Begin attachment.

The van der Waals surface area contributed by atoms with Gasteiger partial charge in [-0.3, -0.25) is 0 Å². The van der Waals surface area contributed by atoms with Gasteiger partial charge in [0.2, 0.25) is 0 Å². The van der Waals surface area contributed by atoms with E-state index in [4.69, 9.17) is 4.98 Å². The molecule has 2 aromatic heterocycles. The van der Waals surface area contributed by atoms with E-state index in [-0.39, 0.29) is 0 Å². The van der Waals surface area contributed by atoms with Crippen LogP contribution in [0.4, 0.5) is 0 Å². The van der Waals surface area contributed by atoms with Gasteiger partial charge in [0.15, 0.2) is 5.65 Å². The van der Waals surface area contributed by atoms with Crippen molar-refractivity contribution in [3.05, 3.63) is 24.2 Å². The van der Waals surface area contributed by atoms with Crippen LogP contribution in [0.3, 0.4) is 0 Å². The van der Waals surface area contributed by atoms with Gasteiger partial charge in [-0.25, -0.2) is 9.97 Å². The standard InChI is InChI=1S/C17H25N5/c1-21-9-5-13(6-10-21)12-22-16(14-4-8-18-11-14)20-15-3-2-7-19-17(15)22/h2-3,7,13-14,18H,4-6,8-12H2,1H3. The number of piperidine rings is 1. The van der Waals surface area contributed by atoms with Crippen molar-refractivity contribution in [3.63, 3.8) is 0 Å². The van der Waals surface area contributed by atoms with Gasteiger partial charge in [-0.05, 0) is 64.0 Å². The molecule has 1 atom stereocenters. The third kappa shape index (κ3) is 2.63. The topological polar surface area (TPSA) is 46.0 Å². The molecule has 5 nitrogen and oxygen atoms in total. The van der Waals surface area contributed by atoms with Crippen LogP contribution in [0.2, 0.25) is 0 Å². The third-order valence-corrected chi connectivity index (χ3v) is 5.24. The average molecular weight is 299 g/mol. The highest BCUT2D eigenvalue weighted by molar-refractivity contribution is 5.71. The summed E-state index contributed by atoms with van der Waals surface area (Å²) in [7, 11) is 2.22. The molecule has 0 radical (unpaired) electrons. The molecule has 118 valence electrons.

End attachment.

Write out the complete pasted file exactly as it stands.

The van der Waals surface area contributed by atoms with Gasteiger partial charge in [-0.3, -0.25) is 0 Å². The van der Waals surface area contributed by atoms with Gasteiger partial charge in [0.2, 0.25) is 0 Å². The van der Waals surface area contributed by atoms with E-state index in [4.69, 9.17) is 4.98 Å². The molecule has 2 aromatic heterocycles. The van der Waals surface area contributed by atoms with E-state index in [-0.39, 0.29) is 0 Å². The van der Waals surface area contributed by atoms with Crippen LogP contribution in [0.4, 0.5) is 0 Å². The van der Waals surface area contributed by atoms with Gasteiger partial charge in [0.15, 0.2) is 5.65 Å². The van der Waals surface area contributed by atoms with Crippen molar-refractivity contribution in [3.05, 3.63) is 24.2 Å². The van der Waals surface area contributed by atoms with Crippen LogP contribution in [0.3, 0.4) is 0 Å². The van der Waals surface area contributed by atoms with Gasteiger partial charge in [-0.25, -0.2) is 9.97 Å². The standard InChI is InChI=1S/C17H25N5/c1-21-9-5-13(6-10-21)12-22-16(14-4-8-18-11-14)20-15-3-2-7-19-17(15)22/h2-3,7,13-14,18H,4-6,8-12H2,1H3. The number of piperidine rings is 1. The van der Waals surface area contributed by atoms with Crippen molar-refractivity contribution in [3.63, 3.8) is 0 Å². The van der Waals surface area contributed by atoms with Gasteiger partial charge in [-0.05, 0) is 64.0 Å². The molecule has 1 atom stereocenters. The third kappa shape index (κ3) is 2.63. The topological polar surface area (TPSA) is 46.0 Å². The molecule has 5 nitrogen and oxygen atoms in total. The van der Waals surface area contributed by atoms with Crippen LogP contribution in [0.2, 0.25) is 0 Å². The third-order valence-corrected chi connectivity index (χ3v) is 5.24. The average molecular weight is 299 g/mol. The highest BCUT2D eigenvalue weighted by molar-refractivity contribution is 5.71. The summed E-state index contributed by atoms with van der Waals surface area (Å²) in [7, 11) is 2.22. The molecule has 0 radical (unpaired) electrons. The molecule has 118 valence electrons.